cannot be obtained directly by experiment; but by invert ing the problem, and assuming the velocity of sound as given by experiment, it was computed that the temperature of a mass of air is raised nine-tenths of a degree when the compression is equal to of its volume.
Probably all liquids are elastic, though considerable force is required to compress them. Water suffers a condensation of nearly 0-0000496 for every atmosphere of pressure, and is consequently capable of conveying sound even more rapidly than air, the velocity being 4708 feet in a second. A person under water hears sounds made in air feebly, but those produced in water very distinctly. According to the experiments of M. Colladon, the sound of a bell was conveyed under water through the Lake of Geneva to the distance of about nine miles. He also perceived that the progress of sound through water is greatly. impeded by the interposition of any object, such as a projecting wall; consequently sound under water resembles light, in having a distinct shadow. It has much less in air, being transmitted all round buildings, or other obstacles, so as to be heard in every direction, though often with a considerable diminution of intensity, as when a carriage turns the corner of a street.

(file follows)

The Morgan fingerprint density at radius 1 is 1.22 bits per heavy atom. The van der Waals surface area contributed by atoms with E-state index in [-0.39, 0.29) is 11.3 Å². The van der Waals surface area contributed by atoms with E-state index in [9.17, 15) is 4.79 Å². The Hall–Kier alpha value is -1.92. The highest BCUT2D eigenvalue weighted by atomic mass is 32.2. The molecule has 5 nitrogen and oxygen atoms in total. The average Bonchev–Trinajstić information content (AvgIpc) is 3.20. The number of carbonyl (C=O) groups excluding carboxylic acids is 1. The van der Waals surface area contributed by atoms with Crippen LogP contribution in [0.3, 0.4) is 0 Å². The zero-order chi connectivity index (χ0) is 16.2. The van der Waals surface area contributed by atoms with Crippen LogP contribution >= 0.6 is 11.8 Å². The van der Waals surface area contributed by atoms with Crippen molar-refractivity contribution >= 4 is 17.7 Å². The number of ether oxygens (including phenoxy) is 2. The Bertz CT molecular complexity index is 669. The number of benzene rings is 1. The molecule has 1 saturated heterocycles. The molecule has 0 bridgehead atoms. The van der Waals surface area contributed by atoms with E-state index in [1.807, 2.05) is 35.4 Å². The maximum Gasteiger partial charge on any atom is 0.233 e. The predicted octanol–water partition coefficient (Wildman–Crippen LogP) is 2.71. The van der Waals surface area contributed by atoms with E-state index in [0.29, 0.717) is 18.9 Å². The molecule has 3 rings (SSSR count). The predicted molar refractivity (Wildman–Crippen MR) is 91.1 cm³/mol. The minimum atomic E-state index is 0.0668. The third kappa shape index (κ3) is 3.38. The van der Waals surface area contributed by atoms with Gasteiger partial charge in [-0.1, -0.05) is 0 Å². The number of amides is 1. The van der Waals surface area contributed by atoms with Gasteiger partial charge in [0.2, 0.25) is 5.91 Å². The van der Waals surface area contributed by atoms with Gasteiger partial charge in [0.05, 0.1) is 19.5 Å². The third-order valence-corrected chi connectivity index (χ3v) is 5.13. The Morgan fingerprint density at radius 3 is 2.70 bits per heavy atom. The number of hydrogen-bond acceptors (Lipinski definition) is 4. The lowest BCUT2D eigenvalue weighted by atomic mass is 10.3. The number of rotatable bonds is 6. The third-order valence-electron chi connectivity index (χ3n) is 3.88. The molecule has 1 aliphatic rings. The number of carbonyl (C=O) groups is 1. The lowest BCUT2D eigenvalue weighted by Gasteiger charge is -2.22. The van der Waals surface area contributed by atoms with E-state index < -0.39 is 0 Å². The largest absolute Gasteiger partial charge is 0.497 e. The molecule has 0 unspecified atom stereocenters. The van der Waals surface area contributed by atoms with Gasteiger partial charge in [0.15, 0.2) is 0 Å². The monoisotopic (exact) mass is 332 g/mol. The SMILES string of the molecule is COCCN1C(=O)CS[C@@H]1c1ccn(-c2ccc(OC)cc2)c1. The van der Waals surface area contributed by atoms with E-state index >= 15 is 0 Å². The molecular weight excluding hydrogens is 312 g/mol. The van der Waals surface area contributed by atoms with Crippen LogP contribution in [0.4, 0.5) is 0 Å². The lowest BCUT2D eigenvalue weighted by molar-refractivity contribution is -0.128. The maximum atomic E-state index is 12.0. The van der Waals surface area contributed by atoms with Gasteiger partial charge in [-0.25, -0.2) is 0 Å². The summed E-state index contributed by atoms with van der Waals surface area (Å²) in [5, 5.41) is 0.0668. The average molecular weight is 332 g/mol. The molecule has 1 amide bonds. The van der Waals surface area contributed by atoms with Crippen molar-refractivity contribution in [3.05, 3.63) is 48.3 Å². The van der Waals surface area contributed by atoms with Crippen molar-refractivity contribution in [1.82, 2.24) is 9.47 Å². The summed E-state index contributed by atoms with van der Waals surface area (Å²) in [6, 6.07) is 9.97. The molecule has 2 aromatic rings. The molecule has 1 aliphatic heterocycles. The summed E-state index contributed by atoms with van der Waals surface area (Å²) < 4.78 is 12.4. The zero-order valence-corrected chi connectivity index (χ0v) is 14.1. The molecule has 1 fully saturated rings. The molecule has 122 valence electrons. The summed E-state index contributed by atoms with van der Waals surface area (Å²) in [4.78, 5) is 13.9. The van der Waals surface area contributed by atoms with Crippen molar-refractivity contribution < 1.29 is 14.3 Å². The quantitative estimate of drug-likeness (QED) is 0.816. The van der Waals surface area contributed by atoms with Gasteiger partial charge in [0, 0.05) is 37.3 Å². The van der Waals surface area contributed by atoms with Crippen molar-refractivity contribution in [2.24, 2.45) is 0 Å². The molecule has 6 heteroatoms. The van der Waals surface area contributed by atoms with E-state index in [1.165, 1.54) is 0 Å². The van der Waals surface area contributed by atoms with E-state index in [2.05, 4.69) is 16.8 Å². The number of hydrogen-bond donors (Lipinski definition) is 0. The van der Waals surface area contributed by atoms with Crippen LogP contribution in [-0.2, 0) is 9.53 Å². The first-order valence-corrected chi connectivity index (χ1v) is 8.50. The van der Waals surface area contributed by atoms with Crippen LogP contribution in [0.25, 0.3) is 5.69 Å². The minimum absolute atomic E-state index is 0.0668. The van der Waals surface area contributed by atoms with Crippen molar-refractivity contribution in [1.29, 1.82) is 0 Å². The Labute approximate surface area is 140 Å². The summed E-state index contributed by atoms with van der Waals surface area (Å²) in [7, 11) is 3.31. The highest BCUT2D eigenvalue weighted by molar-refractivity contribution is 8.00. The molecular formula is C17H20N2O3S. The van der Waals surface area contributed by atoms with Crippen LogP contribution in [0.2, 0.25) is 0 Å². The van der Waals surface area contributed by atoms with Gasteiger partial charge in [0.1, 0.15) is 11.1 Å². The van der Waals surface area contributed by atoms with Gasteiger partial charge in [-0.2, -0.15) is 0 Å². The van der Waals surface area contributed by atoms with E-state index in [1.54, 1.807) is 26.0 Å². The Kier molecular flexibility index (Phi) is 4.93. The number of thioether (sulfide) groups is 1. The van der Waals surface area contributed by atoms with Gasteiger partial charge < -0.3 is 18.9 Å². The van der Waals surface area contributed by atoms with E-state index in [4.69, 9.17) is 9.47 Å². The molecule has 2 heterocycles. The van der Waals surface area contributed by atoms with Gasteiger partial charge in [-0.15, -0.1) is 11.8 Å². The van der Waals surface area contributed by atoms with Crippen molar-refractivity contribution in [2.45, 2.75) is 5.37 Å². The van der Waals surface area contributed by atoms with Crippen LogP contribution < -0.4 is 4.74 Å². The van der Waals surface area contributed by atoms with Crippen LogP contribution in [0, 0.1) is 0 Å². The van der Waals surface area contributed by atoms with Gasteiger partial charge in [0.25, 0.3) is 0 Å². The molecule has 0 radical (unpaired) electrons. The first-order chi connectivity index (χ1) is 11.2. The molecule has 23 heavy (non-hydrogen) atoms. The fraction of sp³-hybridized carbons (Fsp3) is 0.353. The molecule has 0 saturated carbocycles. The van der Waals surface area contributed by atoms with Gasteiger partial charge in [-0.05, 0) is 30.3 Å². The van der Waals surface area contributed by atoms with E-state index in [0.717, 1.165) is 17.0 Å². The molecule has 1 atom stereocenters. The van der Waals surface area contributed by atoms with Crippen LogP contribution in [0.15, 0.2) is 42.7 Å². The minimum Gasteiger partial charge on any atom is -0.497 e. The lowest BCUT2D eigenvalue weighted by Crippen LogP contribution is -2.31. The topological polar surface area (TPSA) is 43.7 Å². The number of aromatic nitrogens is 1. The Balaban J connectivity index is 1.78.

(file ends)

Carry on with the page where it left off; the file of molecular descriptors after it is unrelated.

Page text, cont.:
The velocity of sound, in passing through solids, is in proportion to their hardness, and is much greater than in air or water. A sound which takes some time in travelling through the air, passes almost instantaneously along a wire six hundred feet long, consequently it is heard twice, first as communicated by the wire, and afterwards through the medium of the air. The facility with which the vibrations of sound are transmitted along the grain of a log of wood is well known; indeed they pass through